Too Long; Didn't Read
- Running compute jobs at a time and place when the electricity grid energy mix happens to be greener is not enough to reduce computing emissions.
- To reduce their emissions, compute jobs need to run when demand is low; target stable electricity grids; and verifiably use curtailed electricity or run on genuinely additive renewable electricity.
- The environmental challenge of computing is not energy efficiency, but energy demand. Because renewable energy can only power less than 13% of global energy demand, if our compute's energy demand grows in a year, even 100% effective carbon aware computing on the electricity grid will mean a net increase in our emissions.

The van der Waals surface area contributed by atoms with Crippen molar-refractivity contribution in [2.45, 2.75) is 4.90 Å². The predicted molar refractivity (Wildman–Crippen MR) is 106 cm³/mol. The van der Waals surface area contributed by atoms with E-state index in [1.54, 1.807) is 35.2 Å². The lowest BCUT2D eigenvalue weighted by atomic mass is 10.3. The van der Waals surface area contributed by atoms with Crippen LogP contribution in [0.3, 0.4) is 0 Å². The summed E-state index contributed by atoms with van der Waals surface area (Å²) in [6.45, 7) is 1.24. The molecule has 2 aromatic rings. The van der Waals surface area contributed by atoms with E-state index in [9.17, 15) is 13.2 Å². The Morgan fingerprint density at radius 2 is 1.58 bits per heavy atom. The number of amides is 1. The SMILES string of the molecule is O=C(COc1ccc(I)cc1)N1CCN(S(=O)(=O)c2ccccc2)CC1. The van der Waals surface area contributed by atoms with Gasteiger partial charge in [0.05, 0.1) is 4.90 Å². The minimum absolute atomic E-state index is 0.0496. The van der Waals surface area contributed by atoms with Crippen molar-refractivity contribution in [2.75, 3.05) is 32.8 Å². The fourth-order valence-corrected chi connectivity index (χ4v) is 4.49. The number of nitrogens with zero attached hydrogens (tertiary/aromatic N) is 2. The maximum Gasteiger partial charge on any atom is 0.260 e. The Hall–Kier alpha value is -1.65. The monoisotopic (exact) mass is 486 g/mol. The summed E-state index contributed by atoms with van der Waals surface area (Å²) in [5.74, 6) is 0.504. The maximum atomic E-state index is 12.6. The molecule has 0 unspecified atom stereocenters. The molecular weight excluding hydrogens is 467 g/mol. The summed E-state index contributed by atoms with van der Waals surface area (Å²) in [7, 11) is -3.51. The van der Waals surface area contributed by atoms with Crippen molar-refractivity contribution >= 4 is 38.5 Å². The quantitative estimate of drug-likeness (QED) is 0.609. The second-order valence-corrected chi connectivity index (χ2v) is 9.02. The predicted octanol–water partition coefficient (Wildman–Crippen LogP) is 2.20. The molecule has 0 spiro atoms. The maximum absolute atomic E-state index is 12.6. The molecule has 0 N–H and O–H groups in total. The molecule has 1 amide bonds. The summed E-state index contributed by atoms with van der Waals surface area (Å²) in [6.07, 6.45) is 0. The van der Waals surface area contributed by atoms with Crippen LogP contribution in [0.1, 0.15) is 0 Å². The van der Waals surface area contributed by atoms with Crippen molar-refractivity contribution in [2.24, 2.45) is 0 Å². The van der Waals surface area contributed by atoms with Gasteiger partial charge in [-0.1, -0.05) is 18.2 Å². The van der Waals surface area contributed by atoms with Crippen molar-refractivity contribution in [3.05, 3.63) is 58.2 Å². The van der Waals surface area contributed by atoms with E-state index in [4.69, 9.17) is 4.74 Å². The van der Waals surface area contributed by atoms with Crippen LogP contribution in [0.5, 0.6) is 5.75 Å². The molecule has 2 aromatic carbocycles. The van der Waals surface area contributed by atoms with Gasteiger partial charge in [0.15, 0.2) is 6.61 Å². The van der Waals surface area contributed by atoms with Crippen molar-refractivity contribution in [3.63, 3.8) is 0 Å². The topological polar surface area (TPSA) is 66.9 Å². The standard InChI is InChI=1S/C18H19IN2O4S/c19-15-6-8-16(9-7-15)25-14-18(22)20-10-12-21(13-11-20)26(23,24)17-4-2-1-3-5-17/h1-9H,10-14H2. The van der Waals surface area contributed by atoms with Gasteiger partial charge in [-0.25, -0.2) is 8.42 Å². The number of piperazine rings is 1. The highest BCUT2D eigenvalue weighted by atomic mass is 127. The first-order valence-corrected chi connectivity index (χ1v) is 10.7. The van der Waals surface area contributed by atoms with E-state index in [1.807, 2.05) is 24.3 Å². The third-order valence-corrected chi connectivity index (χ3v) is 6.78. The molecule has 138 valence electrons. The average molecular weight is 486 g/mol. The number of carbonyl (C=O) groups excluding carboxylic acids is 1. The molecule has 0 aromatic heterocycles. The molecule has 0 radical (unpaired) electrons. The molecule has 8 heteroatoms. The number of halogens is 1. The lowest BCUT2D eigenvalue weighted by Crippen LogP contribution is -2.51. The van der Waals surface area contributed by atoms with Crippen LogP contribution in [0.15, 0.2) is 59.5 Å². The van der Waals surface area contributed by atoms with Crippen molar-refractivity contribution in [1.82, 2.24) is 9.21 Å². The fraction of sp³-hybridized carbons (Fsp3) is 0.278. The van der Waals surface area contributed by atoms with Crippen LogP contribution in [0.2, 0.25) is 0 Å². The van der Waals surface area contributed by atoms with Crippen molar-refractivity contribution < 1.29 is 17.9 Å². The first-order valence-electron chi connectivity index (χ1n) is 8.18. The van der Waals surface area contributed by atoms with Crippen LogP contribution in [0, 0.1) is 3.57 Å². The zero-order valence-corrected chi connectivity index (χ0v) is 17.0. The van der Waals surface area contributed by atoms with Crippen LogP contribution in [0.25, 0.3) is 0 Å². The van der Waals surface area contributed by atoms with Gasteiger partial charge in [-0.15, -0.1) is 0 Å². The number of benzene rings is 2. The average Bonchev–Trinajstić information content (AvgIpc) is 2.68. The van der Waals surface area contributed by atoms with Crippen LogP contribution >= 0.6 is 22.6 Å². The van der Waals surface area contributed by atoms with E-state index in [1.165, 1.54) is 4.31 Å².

- Achieving carbon reductions of particular computing jobs is pointless if it does not reduce the net electricity demand of our overall compute.
- True carbon-aware computing should ask not just how green is our use of the electricity grid for any given job at any given time, but how far is our compute actually reducing its net emissions, and how responsible is our use of the electricity grid as a whole.
- For now we’re calling this more mature, holistic and nuanced approach ‘grid-aware computing’.